Commentary & Analysis
Marketing Your Services: Creating a Brand Identity
By Rosemarie Monaco The principles behind effective marketing and brand identity are the same whether your revenues are several billion or less than a million.
By WhatTheyThink Staff
Published: March 9, 2005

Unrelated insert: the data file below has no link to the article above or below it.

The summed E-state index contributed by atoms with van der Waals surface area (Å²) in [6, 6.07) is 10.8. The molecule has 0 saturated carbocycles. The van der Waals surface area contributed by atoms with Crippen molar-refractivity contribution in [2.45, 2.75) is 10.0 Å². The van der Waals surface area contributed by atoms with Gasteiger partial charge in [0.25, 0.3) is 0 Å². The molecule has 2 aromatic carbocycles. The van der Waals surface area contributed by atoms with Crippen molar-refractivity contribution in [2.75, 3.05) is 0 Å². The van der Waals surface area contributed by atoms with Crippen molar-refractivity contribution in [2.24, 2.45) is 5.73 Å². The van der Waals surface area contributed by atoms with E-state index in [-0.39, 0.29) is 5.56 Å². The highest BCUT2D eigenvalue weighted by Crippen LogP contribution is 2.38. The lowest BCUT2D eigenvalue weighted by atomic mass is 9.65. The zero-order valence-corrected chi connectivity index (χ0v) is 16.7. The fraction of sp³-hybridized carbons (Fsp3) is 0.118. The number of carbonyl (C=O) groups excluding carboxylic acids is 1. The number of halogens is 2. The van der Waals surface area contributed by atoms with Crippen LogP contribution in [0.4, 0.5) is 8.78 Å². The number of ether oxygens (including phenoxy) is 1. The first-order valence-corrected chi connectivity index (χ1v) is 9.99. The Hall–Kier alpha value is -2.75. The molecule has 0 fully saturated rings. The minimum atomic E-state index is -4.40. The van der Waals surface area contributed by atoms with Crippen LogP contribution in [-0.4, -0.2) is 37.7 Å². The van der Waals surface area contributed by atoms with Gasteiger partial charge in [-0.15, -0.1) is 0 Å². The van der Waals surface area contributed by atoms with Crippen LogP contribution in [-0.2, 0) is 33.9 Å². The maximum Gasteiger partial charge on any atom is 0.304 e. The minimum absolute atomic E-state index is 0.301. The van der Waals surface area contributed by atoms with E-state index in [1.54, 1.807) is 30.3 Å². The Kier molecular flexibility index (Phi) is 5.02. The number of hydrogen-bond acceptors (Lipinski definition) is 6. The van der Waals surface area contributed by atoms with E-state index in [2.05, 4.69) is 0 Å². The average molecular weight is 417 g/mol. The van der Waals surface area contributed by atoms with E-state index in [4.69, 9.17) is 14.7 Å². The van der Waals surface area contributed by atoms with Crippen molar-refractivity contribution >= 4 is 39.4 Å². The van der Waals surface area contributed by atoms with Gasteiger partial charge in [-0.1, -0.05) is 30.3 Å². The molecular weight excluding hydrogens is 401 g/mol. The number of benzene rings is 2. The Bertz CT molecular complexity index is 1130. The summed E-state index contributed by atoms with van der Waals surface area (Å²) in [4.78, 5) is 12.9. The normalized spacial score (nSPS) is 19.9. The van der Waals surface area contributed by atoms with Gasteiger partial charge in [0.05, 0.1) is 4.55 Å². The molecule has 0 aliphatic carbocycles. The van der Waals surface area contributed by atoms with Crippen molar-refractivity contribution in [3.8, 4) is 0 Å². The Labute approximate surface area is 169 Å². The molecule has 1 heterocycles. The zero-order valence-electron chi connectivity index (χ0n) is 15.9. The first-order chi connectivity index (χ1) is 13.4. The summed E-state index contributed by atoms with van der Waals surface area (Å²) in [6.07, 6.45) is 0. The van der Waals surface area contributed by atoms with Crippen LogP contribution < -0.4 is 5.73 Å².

By Rosemarie Monaco The principles behind effective marketing and brand identity are the same whether your revenues are several billion or less than a million. They simply happens on a different scale. March 9, 2005 -- Creating an effective identity is an important element of marketing. Certainly, have to know what you do and how well you do it before you can market it. But a truly effective identity reflects much more than the basics. In addition to telling your target audiences what you do, it should also project your philosophy and your vision. And your identity needs to be flexible enough to evolve with market needs. Perhaps the best example of all is IBM. Most people forget that the name means International Business Machines. Long ago IBM’s marketers turned an acronym into an identity that stands for the most current form of business communications. Today the company offers a wide variety of enterprise solutions as well as computers. The company is also visionary and practical enough to know when to shed an ailing division. But no one had to tell you all these things for the name IBM to mean all these things. Whether it conjures up a positive or negative association for you, you cannot deny that IBM still represents a powerhouse in the field of business processes and communications. That was no accident. It is the result of ongoing effective marketing. Don’t think that IBM is an inequitable comparison to your business. The principles behind effective marketing and brand identity are the same whether your revenues are several billion or less than a million. They simply happens on a different scale. First Things First Branding is not a difficult process, but it is complex. It requires an integrated communications program. Advertising, direct marketing and public relations are key to communicating your message and establishing a brand identity. But before you do any of that you need to decide what you want your public to think of when they see your company name and logo. Even if you are not in a position to implement an integrated marketing campaign, you can still start the process by presenting your company in the proper light. The first step is to come up with a name and a look that reflects your new positioning. The first step is to come up with a name and a look that reflects your new positioning. Let’s say that after looking analyzing your business, you have determined that the way to differentiate yourself in the market it to offer prospects a personalized direct marketing effort. You will not only provide personalized mailers, but you will also combine them with opt-in email and do the fulfillment for both. Let’s also say that you have a successful printing company that has earned a positive reputation. You don’t want to lose the name association you’ve already achieved but you do need to communicate that your business is moving in a new direction. For example, Abner Graphics can become Abner Direct Communications. Or, you can change the name completely but still keep the association: Nova 1-2-1 Marketing, an Abner Graphics Company. The Next Steps Find a clever graphic artist that can either update your current logo or create a new one that has a clear association with Abner Graphics. But don’t clutter your communication with more than one logo. Keep it simple. Remember that the design of your name and logo is very important. Be it conservative or modern, it should create an association with what your company stands for. The AT&T logo is the perfect example of simple yet associative—pulsating lines of communication around a globe. Once you are satisfied with your graphic image, you need to plan the communications process. First, determine how much you want to invest in a branding or marketing effort. Then look at the various communications media and determine the most cost effective means of delivering you marketing message and beginning the branding process. Please provide feedback, suggestions or comments to Rosemarie at firstname.lastname@example.org.